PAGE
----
In April this year, the European Union (EU) became the first political body to officially set wheels in motion for the regulation of artificial intelligence (AI) with the publication of its Proposal for a Regulation laying down harmonised rules on artificial intelligence. As governments pay increasing attention to the challenges and opportunities posed by AI and the impact it has on citizens’ lives, talk about the need for regulation has also been on the rise. Other countries, including the United States and Australia, are already working on introducing their own regulation around this technology, and they will be looking at the EU for guidance in this uncharted territory.
Many businesses are implementing or exploring AI, meaning that they have a right to be concerned about what this regulation will mean for them. However, as disruptive and innovative as the proposal is, it will not have the same impact on all aspects of AI systems. Understanding how the EU AI regulation will impact them in practice is of key importance for companies if they want to be prepared for when the regulation comes into force.
EU AI rules: what hasn’t changed
Businesses that handle large amounts of data may wonder whether the proposal will impact data privacy and information processing practices. The short answer is no. The new regulation will not change how businesses that use AI systems should treat their data. This aspect of the technology already falls under the EU General Data Protection Regulation (GDPR). GDPR applies to the processing of personal data in the context of an EU establishment, or when offering goods or services to, or monitoring the behaviour of, individuals in the EU. As GDPR applies regardless of the means – manual or by automation – by which personal data is processed, businesses that employ AI technology do not need to be concerned that the new regulation will force them into making huge changes to the way they process data.
Instead, the EU AI proposal is designed to work in harmony with GDPR, acting as an extension of the base already established by GDPR. For example, GDPR already imposes specific requirements on profiling and automated decision-making, two common applications of AI systems often used to filter applications in recruiting processes.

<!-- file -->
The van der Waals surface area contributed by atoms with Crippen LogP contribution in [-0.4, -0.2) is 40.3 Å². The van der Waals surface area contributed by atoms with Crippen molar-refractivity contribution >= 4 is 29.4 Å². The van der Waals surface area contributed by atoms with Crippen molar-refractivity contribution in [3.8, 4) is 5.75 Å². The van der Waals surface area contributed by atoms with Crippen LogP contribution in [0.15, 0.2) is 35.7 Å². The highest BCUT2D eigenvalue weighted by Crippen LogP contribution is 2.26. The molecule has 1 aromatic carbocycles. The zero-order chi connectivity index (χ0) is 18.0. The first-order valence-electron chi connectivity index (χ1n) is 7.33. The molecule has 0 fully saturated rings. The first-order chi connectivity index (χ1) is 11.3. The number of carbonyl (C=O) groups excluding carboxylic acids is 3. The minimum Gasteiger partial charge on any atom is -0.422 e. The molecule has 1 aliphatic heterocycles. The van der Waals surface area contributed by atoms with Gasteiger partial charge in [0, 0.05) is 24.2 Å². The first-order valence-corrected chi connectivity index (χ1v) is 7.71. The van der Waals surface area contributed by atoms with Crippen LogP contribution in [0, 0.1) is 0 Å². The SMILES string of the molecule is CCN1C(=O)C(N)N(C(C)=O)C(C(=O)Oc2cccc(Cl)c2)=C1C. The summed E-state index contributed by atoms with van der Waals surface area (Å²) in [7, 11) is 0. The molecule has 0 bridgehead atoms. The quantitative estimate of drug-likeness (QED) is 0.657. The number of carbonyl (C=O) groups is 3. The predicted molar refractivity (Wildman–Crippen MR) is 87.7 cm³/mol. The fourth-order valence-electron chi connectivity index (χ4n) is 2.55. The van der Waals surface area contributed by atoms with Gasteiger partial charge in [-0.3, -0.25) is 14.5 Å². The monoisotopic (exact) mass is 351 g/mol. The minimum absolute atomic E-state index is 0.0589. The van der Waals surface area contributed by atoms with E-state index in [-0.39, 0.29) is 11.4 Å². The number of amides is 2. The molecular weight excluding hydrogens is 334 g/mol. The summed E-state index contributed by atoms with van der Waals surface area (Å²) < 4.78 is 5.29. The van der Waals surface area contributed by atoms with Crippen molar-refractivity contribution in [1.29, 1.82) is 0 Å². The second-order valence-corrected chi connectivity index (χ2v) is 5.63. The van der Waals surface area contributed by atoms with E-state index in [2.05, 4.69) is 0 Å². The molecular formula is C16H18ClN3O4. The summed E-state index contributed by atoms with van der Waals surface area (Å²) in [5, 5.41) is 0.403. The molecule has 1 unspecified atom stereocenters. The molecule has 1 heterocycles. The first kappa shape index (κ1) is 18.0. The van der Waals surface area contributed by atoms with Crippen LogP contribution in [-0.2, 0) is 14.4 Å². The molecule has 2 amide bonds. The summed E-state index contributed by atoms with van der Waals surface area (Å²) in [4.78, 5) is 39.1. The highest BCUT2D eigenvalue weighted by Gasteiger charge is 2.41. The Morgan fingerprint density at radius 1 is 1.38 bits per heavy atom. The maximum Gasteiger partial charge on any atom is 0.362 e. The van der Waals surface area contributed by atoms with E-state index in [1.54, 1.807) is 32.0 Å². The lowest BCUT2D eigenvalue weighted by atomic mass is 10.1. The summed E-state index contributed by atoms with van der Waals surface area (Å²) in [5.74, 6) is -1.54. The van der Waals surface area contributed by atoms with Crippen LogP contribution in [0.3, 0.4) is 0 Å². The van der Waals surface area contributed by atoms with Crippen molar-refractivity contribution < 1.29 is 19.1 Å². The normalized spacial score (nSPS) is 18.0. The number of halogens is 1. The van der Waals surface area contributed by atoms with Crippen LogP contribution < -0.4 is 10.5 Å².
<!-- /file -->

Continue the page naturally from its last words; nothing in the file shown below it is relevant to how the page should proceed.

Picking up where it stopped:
Businesses using AI for this purpose – even if they acquired the system from a third party – must already adhere to legal requirements of fairness, transparency, and the right to human intervention. Under GDPR, companies acquiring AI systems from a vendor are obliged to impose contractual obligations to guarantee that the vendor’s AI technology is trained if not to prevent discrimination, at least not to knowingly discriminate.
What is new in the EU AI rules?
The proposal introduces several new obligations that will have a significant impact on the market. The most notable are the prohibition of AI systems that it classifies as “very high-risk” – such as the use of facial recognition technology in the private sector – and the introduction of specific requirements for “high risk” AI systems and their users.
Additionally, the regulation’s extraterritorial scope means that the new requirements will not only impact the EU market, but also all companies that seek to do business in the EU or with EU-based businesses. Given the sheer size of the EU market, this will mean that many businesses will need to review what elements of AI are now classed as “high risk” and make considerations accordingly.
Failure to follow the regulation carries a significant cost to a business. In a similar vein to GDPR, non-compliance with the regulation could cost a firm up to €30m or 6% of its annual turnover.
How should businesses prepare for the EU’s AI rules?
Many organisations will be anxious to understand how this regulation will impact them. While the publication of the EU AI regulation proposal was without a doubt a ground-breaking moment, it will take a few years for the regulation to come into force. The proposal still has to be approved by the European Parliament and the Council of the European Union, both of which will debate and propose amendments. Once approved, these two legislative bodies will work with the European Commission towards finalising the regulation. From the moment a final document is agreed, a two-year implementation period will start, in addition to a 12-month transition period for AI systems that are already operating in the EU market.
Despite this long lead time, businesses should not ignore the changes that are on the horizon.
Despite this long lead time, businesses should not ignore the changes that are on the horizon. Some of the adjustments businesses will need to make may take months to implement, so organisations that use AI must start considering how their business may need to adapt to the changing regulatory landscape. When GDPR rolled out, many businesses were underprepared and scrambled to make themselves compliant mere weeks before the regulation came into effect.
While the very earliest the EU AI regulation will come into force is 2023, organisations that utilise this technology should make sure they monitor the development of these controls. Being prepared to adapt the use of AI within a business may require a thorough review of internal processes, so it’s vital that companies remain well-informed. Adapting to changing controls over the next two years can be a smooth process, but it will require preparation and diligent awareness of the changes that will come into play.